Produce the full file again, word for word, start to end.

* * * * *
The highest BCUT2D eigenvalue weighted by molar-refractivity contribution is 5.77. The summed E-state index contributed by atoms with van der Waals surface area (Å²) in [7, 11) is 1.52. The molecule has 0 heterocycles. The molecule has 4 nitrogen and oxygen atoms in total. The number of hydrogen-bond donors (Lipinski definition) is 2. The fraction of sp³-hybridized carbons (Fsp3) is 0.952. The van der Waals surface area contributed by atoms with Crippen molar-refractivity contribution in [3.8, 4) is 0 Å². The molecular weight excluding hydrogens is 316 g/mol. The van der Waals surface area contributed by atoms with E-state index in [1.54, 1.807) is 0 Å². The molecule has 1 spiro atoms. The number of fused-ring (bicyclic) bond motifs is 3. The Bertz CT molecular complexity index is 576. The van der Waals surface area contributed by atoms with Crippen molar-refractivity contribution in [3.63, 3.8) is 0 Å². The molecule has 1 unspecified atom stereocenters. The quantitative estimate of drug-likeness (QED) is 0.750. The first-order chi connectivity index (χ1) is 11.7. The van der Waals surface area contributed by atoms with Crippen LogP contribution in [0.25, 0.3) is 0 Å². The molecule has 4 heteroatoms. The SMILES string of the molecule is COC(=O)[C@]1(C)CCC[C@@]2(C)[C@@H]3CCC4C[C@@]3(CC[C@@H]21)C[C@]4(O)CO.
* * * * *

The highest BCUT2D eigenvalue weighted by molar-refractivity contribution is 5.77. The summed E-state index contributed by atoms with van der Waals surface area (Å²) in [7, 11) is 1.52. The molecule has 0 heterocycles. The molecule has 4 nitrogen and oxygen atoms in total. The number of hydrogen-bond donors (Lipinski definition) is 2. The fraction of sp³-hybridized carbons (Fsp3) is 0.952. The van der Waals surface area contributed by atoms with Crippen molar-refractivity contribution in [3.8, 4) is 0 Å². The molecular weight excluding hydrogens is 316 g/mol. The van der Waals surface area contributed by atoms with E-state index in [1.54, 1.807) is 0 Å². The molecule has 1 spiro atoms. The number of fused-ring (bicyclic) bond motifs is 3. The Bertz CT molecular complexity index is 576. The van der Waals surface area contributed by atoms with Crippen molar-refractivity contribution in [3.63, 3.8) is 0 Å². The molecule has 1 unspecified atom stereocenters. The quantitative estimate of drug-likeness (QED) is 0.750. The first-order chi connectivity index (χ1) is 11.7. The van der Waals surface area contributed by atoms with Crippen LogP contribution in [0.25, 0.3) is 0 Å². The molecule has 4 heteroatoms. The SMILES string of the molecule is COC(=O)[C@]1(C)CCC[C@@]2(C)[C@@H]3CCC4C[C@@]3(CC[C@@H]21)C[C@]4(O)CO.